A federal appeals court has ruled that police officers in the Muslim hotbed of Dearborn, Michigan violated the free speech rights of a group of Christian street preachers when authorities forced the evangelists to leave an Arab-American festival in 2012 after an angry crowd of Muslims began throwing objects at the them as they preached.
The Sixth U.S. Circuit Court of Appeals decided Wednesday, by a narrow 8-7 margin, that Wayne County, Michigan and two deputy police chiefs violated the constitutional rights of 12 evangelizing street preachers called the Bible Believers. The police officers kicked the evangelising group out of the 2012 Arab festival in Dearborn after a mob of Muslims grew enraged with the preachers, who held signs condemning Islam and also carried a severed pig's head.
One of the street preachers, Ruben Israel, a street preacher from Los Angeles who has evangelized for over 30 years, told The Christian Post last October that the preachers held up signs that stated that Islam is a "false religion."
When the evangelists went to preach, the crowd got so riled up that the police wouldn't allow the preachers to use their megaphones. As they preached, the crowd got angrier and bunch of Muslim kids and teens began throwing stones, water bottles and other objects at the preachers in what Israel claimed was a "stoning" process that lasted over an hour and a half.
Although the preachers called on the police officers to protect their freedom of speech from the animosity, the police officers failed to adequately stop the violent outrage. Israel was even hit in the head with a rock and suffered a big cut on his forehead.
Finally when the police officers came back to assess the situation, the preachers were told they had to leave the event or they would be arrested and charged with disorderly conduct.
In a reversal of an earlier decision from a 2014 three-judge federal appeals panel, the 15-judge panel ruled that Wayne Country and the two deputies are civilly liable to the preachers.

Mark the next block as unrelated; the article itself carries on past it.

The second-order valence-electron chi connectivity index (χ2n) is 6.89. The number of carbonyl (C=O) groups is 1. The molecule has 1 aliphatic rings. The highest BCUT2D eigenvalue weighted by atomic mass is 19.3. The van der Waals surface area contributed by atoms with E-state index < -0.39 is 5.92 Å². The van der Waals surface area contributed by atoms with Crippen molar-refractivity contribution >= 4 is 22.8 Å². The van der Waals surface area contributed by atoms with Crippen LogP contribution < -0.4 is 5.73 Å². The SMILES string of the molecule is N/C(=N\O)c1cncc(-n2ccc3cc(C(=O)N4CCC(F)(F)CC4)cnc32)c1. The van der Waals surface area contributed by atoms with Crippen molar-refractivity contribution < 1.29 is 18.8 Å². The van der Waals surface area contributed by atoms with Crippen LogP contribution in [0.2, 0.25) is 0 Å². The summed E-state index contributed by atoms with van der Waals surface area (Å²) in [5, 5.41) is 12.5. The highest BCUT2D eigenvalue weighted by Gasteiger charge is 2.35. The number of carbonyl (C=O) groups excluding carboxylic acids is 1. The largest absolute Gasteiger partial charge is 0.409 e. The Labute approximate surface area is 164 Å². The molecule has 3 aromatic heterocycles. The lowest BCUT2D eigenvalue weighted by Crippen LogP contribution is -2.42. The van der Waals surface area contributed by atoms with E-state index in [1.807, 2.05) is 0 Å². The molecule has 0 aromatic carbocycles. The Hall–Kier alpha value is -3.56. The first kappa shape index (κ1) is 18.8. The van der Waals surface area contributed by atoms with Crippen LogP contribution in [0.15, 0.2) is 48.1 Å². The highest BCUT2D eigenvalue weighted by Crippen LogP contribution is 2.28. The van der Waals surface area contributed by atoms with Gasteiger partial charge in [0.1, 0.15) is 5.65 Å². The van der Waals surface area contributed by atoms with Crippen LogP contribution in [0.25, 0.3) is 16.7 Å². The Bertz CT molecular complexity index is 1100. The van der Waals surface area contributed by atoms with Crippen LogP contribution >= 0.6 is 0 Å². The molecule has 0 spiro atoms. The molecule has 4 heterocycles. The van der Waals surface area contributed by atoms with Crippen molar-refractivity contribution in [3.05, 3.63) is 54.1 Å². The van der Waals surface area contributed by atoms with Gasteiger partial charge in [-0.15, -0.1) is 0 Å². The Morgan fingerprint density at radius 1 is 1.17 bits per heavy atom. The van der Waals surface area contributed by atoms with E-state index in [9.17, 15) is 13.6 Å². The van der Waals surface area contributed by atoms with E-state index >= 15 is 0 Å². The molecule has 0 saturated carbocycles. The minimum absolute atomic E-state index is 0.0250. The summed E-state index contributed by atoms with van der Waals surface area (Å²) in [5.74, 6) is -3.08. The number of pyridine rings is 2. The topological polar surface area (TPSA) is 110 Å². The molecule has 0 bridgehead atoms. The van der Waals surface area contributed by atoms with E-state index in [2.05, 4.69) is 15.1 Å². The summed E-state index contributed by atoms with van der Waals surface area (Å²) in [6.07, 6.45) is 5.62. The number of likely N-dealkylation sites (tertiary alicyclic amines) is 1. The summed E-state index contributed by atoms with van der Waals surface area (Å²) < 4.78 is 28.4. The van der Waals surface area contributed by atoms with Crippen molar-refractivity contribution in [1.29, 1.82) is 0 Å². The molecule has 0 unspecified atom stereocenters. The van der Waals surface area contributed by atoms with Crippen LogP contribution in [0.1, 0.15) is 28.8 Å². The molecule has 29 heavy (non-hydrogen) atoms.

The court further ruled that even though the evangelists went to the festival with the intention of offending the Muslim community with "loathsome" messages condemning Islam, the preachers' freedom of speech is just as protected under the First Amendment of the Constitution as anyone else's speech. The court asserted that police department did not uphold its duties to protect the preachers' free speech rights.
"Although it might be inferred that the Bible Believers' speech was intended to anger their target audience, the record is devoid of any indication that they intended imminent lawlessness to ensue," the majority court found in an opinion written by Judge Eric L. Clay. "Quite to the contrary, the Bible Believers contacted Wayne County prior to their visit, requesting that the WCSO keep the public at bay so that the Bible Believers could 'engage in their peaceful expression.'"
The court found that although there was at least one Muslim youth who tried to get the angered Muslim crowd to ignore the preachers and at least one parent who scolded their child for participating in the "stoning," the mob's violent behavior largely went unchecked by police and adults.
"This case calls on us to confirm the boundaries of free speech protections in relation to angry, hostile, or violent crowds that seek to silence a speaker with whom the crowd disagrees," Clay wrote. "In this opinion we reaffirm the comprehensive boundaries of the First Amendment's free speech protection, which envelopes all manner of speech, even when that speech is loathsome in its intolerance, designed to cause offense, and, as a result of such offense, arouses violent retaliation."
The damages and legal fees that will be awarded to the Bible Believers will be sent to a federal district court to decide at a later date.
Robert Muise, an attorney for the American Freedom Law Center who represented the Bible Believers, told Reuters that the court's decision is a victory for the state of free speech in the United States.
"We're very pleased, and all freedom-loving Americans who enjoy the protections of the First Amendment should be pleased," Muise said. "Violence cannot be used to suppress speech that the listener dislikes, and the job of the police is to protect the speaker."